Tuesday, May 24, 2005

Quoted - IM

ComputerWeekly.com in the U.K. is running this article, Messaging: Instant Profit, in which I share a thought on IM's place at work.

If my experience with Instant Messaging at home is any indicator, I'd just as soon turn it off. Let us reiterate the Golden Rule of IM once more: if you have something to say, feel free to say it, because IM is a wonderful way to close the distance. However, if you don't have anything real to say, then inane and repetitive messages - think four dozen variations on "Hey, how are you doing?" - do little to advance the cause of humankind.

Said he as he once again put MSN Messenger into Appear Offline mode so he could actually get a bit of work done.


Your turn:
What's your take on IM? Good? Bad? Indifferent? Discuss...

13 comments:

Angie said...

Messenger can be as rude as call waiting. I don't like feeling obligated to talk to people.

Moogie said...

It has it's good and bad I think. Personally, I'd rather talk on the phone. But, I've got some close friends in the UK who I do chat with, and that makes it not nearly so expensive.

Maddie said...

I agree with Angie, whenever this thing is on, and I see a friend come online, I feel obligated. If I sign off, now that they're online, it's like I'm avoiding them. If I stay on, it will give them an opportunity to start yapping. It's a lose lose situation.

Rachel - Wicked Ink said...

I have moved into using IM as a short but sweet communication tool. However, there are others who not only will use 4 dozen ways to say "how R U?" but then get pissy when I don't reply immediately. We have spoken about this, and they still believe, that if I am online, and logged in, I need to be immediately responding, and not doing anything else. I had it at work, and block everyone, but those I want to speak with at the time. Unblocking is easy, if needed.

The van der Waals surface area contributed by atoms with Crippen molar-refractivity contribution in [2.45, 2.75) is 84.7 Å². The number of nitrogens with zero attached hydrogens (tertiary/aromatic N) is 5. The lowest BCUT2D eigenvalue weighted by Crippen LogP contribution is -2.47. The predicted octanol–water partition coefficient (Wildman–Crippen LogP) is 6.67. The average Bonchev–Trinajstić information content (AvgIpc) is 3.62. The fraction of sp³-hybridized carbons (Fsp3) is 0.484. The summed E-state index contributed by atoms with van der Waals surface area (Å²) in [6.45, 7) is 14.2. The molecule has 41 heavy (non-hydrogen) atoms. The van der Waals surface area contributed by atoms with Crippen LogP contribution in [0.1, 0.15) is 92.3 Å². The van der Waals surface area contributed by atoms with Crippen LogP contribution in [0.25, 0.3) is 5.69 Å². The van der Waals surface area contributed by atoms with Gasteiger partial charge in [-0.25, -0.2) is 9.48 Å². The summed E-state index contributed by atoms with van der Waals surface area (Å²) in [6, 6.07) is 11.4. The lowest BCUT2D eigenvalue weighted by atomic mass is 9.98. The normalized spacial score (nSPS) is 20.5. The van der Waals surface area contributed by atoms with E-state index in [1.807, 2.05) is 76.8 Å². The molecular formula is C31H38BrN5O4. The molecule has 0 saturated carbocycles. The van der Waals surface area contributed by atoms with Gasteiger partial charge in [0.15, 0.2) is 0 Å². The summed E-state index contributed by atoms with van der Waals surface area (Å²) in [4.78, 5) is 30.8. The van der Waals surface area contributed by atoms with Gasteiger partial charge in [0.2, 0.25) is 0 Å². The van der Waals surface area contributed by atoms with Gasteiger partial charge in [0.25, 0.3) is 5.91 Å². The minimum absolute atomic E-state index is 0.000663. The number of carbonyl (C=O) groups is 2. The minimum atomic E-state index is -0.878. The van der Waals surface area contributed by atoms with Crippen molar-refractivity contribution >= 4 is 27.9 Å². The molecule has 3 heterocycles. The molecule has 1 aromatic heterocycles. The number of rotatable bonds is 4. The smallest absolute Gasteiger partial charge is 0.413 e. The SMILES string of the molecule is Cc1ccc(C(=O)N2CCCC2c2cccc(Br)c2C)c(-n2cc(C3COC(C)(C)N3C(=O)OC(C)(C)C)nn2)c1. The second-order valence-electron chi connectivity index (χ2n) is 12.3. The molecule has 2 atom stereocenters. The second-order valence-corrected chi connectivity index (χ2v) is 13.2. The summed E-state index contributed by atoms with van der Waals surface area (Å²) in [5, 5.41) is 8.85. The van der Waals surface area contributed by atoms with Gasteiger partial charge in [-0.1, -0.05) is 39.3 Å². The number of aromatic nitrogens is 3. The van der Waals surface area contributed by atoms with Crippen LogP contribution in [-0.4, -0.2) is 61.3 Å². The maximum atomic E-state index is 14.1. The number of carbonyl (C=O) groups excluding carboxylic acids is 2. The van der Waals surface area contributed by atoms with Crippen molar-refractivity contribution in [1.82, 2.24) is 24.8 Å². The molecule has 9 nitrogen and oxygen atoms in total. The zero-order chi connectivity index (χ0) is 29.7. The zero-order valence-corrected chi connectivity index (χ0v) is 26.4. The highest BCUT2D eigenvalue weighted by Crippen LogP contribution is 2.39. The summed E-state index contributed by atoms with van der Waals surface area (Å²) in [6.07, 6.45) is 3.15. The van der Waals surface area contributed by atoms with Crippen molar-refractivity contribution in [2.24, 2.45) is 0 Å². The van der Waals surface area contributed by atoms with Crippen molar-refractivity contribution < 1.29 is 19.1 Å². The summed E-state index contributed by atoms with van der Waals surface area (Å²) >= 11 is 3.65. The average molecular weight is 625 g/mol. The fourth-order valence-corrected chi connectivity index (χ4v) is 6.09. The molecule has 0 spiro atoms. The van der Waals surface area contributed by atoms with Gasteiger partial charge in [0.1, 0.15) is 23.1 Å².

Jennie said...

I've gotten into the habit of immediately putting my away message up as soon as I sign on, so I'm not bombarded with 10 different conversations. I can only keep up with about 2, MAYBE 3, at a time.

John D Schultz said...

I am with moogie. I think it is both good and bad. I use it both for work and personal uses. Ninety-five pecent of the time, I am online with both MSN and Yahoo.

I find that I do not feel obligated to talk to people when they are online. It, however, is an easy method to have a quick conversation about something.

Those that I converse with understand that it might be upwards of an hour before I can reply to their comment and vice-versa. I do not take offense to the delay/no answer.

sharbean said...

I have many takes and opinions about IM at work. The range goes from extremely handy to annoying like I have never experienced annoying before. Rather than pollute your comments I will quickly list many situations where I have used IM in the past and the benefit / disadvantage of IM in these situations:

- Working in a building where staff were spread out amongst 12 floors. It was easy to send quick messages this way than to call (and get a busy signal) or visit. This also works well if you have people who work from home.

- During school (multimedia degree) and working on group projects it was easy to pass info, files and URLs back and forth from various home offices.

- When a relative disappeared and threatened to commit suicide the family communicated with each other via IM so we didn't search the same place twice.

- After giving my IM number to my relatives I could NEVER turn it on at work again because they all wanted to chat when I was working.